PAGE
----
Plotter: a tool to create bitmap charts for the web

21 December, 2009 (19:29) | data publishing, data visualization, tips, web sites | By: jerome

In the past couple of months, I have been busy maintaining a blog for OECD: Factblog.

The idea is to illustrate topics on which we work by a chart which we’ll change regularly. So in order to do that, I’d have to be able to create charts of publishable quality.

Excel screenshots: not a good option

There are quite a few tools to create charts on the net. Despite this, the de facto standard is still a screenshot of Excel, a solution which is even used by the most reputable blogs.


This is taken from

But alas, Excel is not fit for web publishing. First, you have to rely on Excel’s choice of colours and fonts, which won’t necessarily agree to those of your website. Second, you can’t control key characteristics of your output, such as its dimensions. And if your chart has to be resized, it will get pixelated. Clearly, there is a better way to do this.

That's a detail of the chart on the link I showed above. The letters and the data bars are not as crisp as they could have been.

That's a detail of the chart on the link I showed above. The letters and the data bars are not as crisp as they could have been.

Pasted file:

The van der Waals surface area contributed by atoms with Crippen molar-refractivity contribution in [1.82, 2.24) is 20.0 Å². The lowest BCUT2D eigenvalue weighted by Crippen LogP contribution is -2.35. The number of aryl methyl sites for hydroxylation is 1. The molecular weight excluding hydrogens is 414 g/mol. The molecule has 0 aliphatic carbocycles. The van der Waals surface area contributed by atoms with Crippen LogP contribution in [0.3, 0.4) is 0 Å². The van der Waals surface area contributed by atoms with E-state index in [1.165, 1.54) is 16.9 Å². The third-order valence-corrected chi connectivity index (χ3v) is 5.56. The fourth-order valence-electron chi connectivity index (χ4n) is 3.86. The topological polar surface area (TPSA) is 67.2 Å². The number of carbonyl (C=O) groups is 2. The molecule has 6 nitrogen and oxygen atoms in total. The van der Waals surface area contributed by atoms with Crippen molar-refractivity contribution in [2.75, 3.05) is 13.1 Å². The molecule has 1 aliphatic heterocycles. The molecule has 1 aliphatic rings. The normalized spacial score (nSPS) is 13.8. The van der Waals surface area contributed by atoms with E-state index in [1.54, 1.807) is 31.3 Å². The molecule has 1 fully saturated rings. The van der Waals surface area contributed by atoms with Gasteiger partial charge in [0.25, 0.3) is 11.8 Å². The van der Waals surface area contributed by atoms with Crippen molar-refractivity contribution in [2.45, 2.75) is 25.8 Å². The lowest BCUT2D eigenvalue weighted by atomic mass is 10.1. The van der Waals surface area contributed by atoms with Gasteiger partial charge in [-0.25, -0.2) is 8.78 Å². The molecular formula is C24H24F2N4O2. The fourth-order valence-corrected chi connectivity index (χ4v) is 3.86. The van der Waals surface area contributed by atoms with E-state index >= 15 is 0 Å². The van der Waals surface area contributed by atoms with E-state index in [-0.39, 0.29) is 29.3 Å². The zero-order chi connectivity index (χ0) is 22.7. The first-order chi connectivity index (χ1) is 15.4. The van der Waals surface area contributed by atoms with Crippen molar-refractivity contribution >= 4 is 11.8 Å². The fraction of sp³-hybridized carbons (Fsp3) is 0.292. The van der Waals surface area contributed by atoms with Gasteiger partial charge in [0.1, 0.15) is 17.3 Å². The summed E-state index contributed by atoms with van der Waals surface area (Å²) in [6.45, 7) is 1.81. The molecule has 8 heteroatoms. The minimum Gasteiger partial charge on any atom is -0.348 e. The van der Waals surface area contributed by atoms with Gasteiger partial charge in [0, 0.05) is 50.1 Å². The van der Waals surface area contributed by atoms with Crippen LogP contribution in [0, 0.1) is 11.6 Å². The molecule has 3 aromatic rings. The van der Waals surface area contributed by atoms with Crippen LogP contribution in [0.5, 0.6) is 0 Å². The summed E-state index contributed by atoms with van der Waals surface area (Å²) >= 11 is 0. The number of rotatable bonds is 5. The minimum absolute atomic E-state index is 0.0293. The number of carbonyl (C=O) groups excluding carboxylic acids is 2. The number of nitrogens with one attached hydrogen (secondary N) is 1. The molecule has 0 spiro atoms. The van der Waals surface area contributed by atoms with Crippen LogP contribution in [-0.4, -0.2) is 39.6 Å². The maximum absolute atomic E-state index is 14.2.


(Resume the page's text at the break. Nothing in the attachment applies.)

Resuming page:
How about interactive charts?

Then again, the most sensible way to present a chart on the web is by making it interactive. And there is no shortage of tools for that. But there are just as many issues.
Some come from the content management system or blogging environment. Many CMS don’t allow you to use javascript and/or java and/or flash. So you’ll have to use a technology which is tolerated by your system.

Most javascript charting solutions rely on the <CANVAS> element.  Canvas is supported by most major browsers, with the exception of the Internet Explorer family. IE users still represent roughly 40% of the internet, but much more in the case of my OECD blog, so I can’t afford to use a non-IE friendly solution. There is at least one library which works well with IE, RaphaelJS.
Using java cause two problems. First, the hiccup caused by the plug-in loading is enough to discourage some users. Second, it may not be understood well by readers:

This is how one of my post reads in google reader.

This is how one of my posts reads in google reader.

And it’s futile to believe that readers will read blogs from their home pages. So if all readers can’t show it well it’s a show-stopper.

A tool to create good bitmap charts

So, in a variety of situations the good old bitmap image is still the most appropriate thing to post. That’s why I created my own tools with Processing.

plotter windows

plotter mac OS X

plotter linux

Here’s how it works.

when you unzip the files, you have a file called “mychart.txt” which is a set of parameters. Edit the file according to the instructions in “instructions.txt” to your liking, then launch the tool (plotter application). It will generate an image, called “mychart.png”.

The zip files contain the source code, which is also found here on my openprocessing account.